F286. There's No "I" in "We": Writing Creative Nonfiction About the Groups We Belong To

Room 502 B, LA Convention Center, Meeting Room Level
Friday, April 1, 2016
4:30 pm to 5:45 pm


We all belong to groups. When we write creative nonfiction about our family, race, religion, gender, sexuality, generation, or industry, many of us struggle to balance and maintain our own first-person voice within a story that might be shared by many different people. Four writers who have navigated the tug of war between the "I" and the "We," of various groups, discuss how to successfully write first-person narratives that tell more than just one's own story.



Maggie Mertens is a freelance writer and journalist in Seattle. Her writing has appeared in Glamour, Creative Nonfiction, Pacific Standard, the Atlantic, and NPR.org, among others. Maggie is working on a book about the Millennial search for the American Dream in a post-Recession world.

Honor Moore, author of The Bishop's Daughter: A Memoir, The White Blackbird: A Life of the Painter Margarett Sargent by Her Granddaughter, and of three volumes of poems, Red Shoes, Darling, and Memoir. She coordinates nonfiction and teaches in the New School graduate writing program.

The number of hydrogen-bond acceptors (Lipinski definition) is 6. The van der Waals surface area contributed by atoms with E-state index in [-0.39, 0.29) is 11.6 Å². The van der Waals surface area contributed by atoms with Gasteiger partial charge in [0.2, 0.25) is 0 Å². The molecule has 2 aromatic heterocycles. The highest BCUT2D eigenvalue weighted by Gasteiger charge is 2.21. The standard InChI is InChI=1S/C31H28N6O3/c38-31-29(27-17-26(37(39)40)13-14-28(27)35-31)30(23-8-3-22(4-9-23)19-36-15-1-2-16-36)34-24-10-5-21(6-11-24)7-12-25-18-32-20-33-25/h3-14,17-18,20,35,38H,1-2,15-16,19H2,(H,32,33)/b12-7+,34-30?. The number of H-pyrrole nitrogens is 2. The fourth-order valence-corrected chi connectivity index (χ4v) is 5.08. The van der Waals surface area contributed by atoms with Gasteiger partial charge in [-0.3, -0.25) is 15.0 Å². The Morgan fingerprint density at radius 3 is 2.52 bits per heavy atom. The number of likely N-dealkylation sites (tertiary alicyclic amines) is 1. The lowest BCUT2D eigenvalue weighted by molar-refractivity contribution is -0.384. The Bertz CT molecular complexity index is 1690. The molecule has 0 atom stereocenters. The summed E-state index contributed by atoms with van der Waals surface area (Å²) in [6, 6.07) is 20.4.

Huan Hsu the author of The Porcelain Thief: Searching the Middle Kingdom for Buried China. He teaches journalism and creative writing at Amsterdam University College in Amsterdam, the Netherlands.

Ainsley McWha writes nonfiction, freelances for a local magazine, and works as a community-based counselor. Her MFA in creative nonfiction is from The New School.

Elissa Washuta, a member of the Cowlitz Indian Tribe, is the author of a memoir, My Body Is a Book of Rules. She serves as adviser for the Department of American Indian Studies at the University of Washington and faculty for the MFA program at the Institute of American Indian Arts.


March 4–7, 2020
San Antonio, TX

Henry B. González Convention Center